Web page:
I have to completely disagree. For one thing, paying off a debt that is already charged off will have zero impact on the probability that banks believe one will become delinquent (anyone), and thus zero impact on interest rates and annual fees they charge other cardholders. There is absolutely no reason to pay a debt that is already charged off, unless the creditor agrees to take the delinquency off the credit reports.

djrez4 wrote:Don't count on it. If it was me representing the creditor, I'd get a judgment for the $5300, plus costs. That creates a new item on your credit report that lasts for another 7 years - to 2021 at this point. And, depending on your state, the judgment itself can last anywhere from 6 years to forever.

And what exactly would your law firm's cut be on a mere judgment of $5300? Probably not enough to pay all the hours even the legal aides will spend on the suit. Even if you got costs, a 40% cut of that $5300 would hardly be considered worth the trouble by most law firms of repute or lawyers of repute. Sure, you can try to ruin someone else's credit forever, but they would still have the option to file bankruptcy and go through a bankruptcy court. In the end though, making an example of a small fish like that will gain a creditor nothing, and in fact can net them some significant PR headache if the local media decides to pick up a story of a heartbroken debtor in distress who is now being doubly screwed by their bank for a mere five grand, AFTER the debtor already paid 10s of thousands.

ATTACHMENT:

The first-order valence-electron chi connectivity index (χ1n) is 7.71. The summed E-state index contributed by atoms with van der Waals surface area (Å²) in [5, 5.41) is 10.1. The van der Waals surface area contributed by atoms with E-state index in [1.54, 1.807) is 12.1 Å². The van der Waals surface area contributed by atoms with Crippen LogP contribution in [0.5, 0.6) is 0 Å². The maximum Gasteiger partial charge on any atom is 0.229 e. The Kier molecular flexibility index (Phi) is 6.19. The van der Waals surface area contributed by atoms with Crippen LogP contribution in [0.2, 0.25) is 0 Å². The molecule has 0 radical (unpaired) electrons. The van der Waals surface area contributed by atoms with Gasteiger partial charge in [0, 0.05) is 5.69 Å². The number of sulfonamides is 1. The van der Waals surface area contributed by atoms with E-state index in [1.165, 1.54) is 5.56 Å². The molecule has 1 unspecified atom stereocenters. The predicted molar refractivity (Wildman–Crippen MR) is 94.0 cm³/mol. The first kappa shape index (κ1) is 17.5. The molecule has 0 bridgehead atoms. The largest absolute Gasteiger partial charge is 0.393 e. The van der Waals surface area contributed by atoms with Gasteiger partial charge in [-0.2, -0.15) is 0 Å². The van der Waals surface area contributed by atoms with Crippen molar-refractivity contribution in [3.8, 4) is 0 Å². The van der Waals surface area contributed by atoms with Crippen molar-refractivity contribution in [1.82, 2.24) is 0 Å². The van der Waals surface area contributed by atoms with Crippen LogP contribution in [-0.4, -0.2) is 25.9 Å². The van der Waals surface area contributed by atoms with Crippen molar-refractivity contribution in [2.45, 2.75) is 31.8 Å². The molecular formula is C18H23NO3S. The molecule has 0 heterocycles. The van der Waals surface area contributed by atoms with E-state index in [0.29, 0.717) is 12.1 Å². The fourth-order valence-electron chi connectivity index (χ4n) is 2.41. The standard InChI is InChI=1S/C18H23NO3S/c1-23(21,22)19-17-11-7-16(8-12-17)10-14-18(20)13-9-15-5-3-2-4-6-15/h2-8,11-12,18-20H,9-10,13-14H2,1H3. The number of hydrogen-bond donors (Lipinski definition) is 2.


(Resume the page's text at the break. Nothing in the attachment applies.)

djrez4 wrote:I think you should suck it up, deal with the fact that you made a financial error, and figure out how to pay back the money you owe. I'm ok paying my fees and taxes to take care of people in unfortunate circumstances. You created your own mess and are now weaseling out of it. That's complete bullsh!t.

I don't think so. The OP mentioned that he made payments as long as he could - so I am guessing his inability to pay further is a result of circumstances and not lack of willingness to pay.

I understand the concern about everyone's rates going up when there are a few people that don't pay their bills. But frankly, that problem is more the banks' making than the debtors', speaking on a large scale. If banks work with people in hard times and work out plans to pay what they can instead of always demanding every penny, there would in fact be less delinquencies and fewer bankruptcies. That's where the fire, so to speak, should be focused.